4. Detroit Tigers, 89-73: 45. The Tigers led the league with 45 complete games, four more than the Yankees and Indians. Five starting pitchers accounted for all but nine Detroit starts: Mickey Lolich (37 starts, 7 complete games), Hank Aguirre (32, 10), Denny McLain (29, 13), Joe Sparma (28, 6), and Dave Wickersham (27, 8).

The only other AL team that got as many starts from its top five starters was Boston, whose starting corps was considerably less successful (4.19 ERA vs. Detroit’s 3.47). Lolich was seventh in the league in innings, McLain was 13th, Aguirre was 17th, Wichersham was 22nd, and Sparma was 37th.

Of the quintet, McLain was 21 years old, Sparma was 23, and Lolich was 24. Such heavy workloads, both game-specific and season-long, would be unthinkable for such young pitchers today.

  • The 1965 season was Sparma’s second season but his last as an above-average pitcher; his career ended after the 1970 season.
  • McLain was arguably the AL’s best pitcher from 1965 through 1969, leading the league with 1,380 innings and ranking third with 1,006 strikeouts, 10th with a 2.95 ERA, and a 108-51 record with Cy Young awards in 1968 (when he was also MVP, as he won 31 games) and 1969. And, at the end of that streak, at age 25, he was mostly done, pitching only 384 additional innings over three years with a 4.78 ERA, eventually descending into serious crime.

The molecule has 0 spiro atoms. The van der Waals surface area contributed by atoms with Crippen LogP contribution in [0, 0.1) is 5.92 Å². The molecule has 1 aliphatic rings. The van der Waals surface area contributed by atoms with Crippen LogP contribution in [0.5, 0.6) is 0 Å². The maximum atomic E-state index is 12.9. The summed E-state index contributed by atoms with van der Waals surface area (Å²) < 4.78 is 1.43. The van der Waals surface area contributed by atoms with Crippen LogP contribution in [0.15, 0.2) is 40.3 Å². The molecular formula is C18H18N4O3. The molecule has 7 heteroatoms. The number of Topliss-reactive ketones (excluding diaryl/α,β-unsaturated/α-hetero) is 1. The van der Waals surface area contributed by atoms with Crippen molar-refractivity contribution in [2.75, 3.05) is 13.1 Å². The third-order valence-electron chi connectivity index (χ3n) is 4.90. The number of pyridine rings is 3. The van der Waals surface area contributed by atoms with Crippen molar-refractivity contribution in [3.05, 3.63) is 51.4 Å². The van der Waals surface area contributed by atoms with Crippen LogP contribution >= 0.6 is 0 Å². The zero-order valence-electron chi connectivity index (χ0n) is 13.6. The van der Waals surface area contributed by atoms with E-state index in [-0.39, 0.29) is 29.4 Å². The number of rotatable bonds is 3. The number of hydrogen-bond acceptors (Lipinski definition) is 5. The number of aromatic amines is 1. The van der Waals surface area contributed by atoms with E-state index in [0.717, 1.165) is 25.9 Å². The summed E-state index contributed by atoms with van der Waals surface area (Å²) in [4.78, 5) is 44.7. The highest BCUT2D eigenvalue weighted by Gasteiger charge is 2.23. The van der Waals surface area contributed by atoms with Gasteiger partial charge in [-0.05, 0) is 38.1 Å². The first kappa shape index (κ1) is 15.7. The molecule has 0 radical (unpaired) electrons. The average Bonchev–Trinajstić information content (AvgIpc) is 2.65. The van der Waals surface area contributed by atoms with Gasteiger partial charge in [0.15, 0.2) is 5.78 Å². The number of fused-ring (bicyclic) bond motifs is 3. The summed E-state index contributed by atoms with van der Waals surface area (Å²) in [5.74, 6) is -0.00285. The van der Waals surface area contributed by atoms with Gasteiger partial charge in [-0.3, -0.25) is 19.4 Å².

• Lolich was the Bartolo Colon of his day, as he became famous for his physique. But he pitched past his 39th birthday, compiling 3,018 1/3 innings, 179 wins, and a better-than-average 3.45 ERA, and totaling 2,679 strikeouts with Detroit, the most by a left-handed pitcher in American League history.

3. Baltimore Orioles, 94-68: 67. Orioles position players led the league with 67 sacrifices in 1965, one more than the Angels. (In 2017, the White Sox are the only AL team with more than 25 and nine teams have fewer than 10.)

Shortstop Luis Aparicio (.250 TAv) and center fielder Paul Blair (.243), both of whom were weak hitters, bunted 14 and eight times, respectively, which is defensible, but right fielder and Rookie of the Year Curt Blefary had seven sacrifices, third baseman Brooks Robinson had four, left fielder Boog Powell had four, and first baseman Norm Siebern had two. And they were, by far, the Orioles’ four best hitters.